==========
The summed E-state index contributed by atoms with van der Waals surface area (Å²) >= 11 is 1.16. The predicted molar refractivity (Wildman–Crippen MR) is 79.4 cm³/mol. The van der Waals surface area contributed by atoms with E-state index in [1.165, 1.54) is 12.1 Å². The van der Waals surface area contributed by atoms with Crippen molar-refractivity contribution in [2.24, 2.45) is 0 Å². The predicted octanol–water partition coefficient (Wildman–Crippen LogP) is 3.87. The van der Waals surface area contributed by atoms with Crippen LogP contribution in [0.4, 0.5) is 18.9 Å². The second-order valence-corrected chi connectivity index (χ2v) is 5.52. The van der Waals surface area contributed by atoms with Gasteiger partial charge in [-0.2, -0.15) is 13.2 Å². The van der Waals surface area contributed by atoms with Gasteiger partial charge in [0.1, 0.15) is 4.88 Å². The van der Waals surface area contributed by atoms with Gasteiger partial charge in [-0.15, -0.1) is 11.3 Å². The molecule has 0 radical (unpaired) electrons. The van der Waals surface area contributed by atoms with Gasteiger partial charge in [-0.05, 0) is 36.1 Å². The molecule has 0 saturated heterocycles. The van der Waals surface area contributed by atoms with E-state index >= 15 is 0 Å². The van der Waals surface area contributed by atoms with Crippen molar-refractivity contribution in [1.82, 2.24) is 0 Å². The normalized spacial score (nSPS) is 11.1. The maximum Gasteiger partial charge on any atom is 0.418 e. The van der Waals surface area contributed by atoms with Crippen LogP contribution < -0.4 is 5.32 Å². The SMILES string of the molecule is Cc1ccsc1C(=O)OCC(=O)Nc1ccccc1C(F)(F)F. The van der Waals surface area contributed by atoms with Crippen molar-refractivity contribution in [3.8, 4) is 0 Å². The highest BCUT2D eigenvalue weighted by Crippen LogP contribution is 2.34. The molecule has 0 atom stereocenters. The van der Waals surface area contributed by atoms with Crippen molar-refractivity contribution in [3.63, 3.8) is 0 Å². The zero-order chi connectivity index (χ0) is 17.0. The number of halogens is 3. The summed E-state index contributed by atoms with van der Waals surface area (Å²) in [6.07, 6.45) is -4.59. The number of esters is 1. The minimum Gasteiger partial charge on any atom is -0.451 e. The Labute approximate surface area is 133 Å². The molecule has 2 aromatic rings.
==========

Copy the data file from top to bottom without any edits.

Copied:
The summed E-state index contributed by atoms with van der Waals surface area (Å²) >= 11 is 1.16. The predicted molar refractivity (Wildman–Crippen MR) is 79.4 cm³/mol. The van der Waals surface area contributed by atoms with E-state index in [1.165, 1.54) is 12.1 Å². The van der Waals surface area contributed by atoms with Crippen molar-refractivity contribution in [2.24, 2.45) is 0 Å². The predicted octanol–water partition coefficient (Wildman–Crippen LogP) is 3.87. The van der Waals surface area contributed by atoms with Crippen LogP contribution in [0.4, 0.5) is 18.9 Å². The second-order valence-corrected chi connectivity index (χ2v) is 5.52. The van der Waals surface area contributed by atoms with Gasteiger partial charge in [-0.2, -0.15) is 13.2 Å². The van der Waals surface area contributed by atoms with Gasteiger partial charge in [0.1, 0.15) is 4.88 Å². The van der Waals surface area contributed by atoms with Gasteiger partial charge in [-0.15, -0.1) is 11.3 Å². The molecule has 0 radical (unpaired) electrons. The van der Waals surface area contributed by atoms with Gasteiger partial charge in [-0.05, 0) is 36.1 Å². The molecule has 0 saturated heterocycles. The van der Waals surface area contributed by atoms with E-state index >= 15 is 0 Å². The van der Waals surface area contributed by atoms with Crippen molar-refractivity contribution in [1.82, 2.24) is 0 Å². The normalized spacial score (nSPS) is 11.1. The maximum Gasteiger partial charge on any atom is 0.418 e. The van der Waals surface area contributed by atoms with Crippen LogP contribution < -0.4 is 5.32 Å². The SMILES string of the molecule is Cc1ccsc1C(=O)OCC(=O)Nc1ccccc1C(F)(F)F. The van der Waals surface area contributed by atoms with Crippen molar-refractivity contribution in [3.8, 4) is 0 Å². The highest BCUT2D eigenvalue weighted by Crippen LogP contribution is 2.34. The molecule has 0 atom stereocenters. The van der Waals surface area contributed by atoms with Crippen molar-refractivity contribution in [3.63, 3.8) is 0 Å². The zero-order chi connectivity index (χ0) is 17.0. The number of halogens is 3. The summed E-state index contributed by atoms with van der Waals surface area (Å²) in [6.07, 6.45) is -4.59. The number of esters is 1. The minimum Gasteiger partial charge on any atom is -0.451 e. The Labute approximate surface area is 133 Å². The molecule has 2 aromatic rings.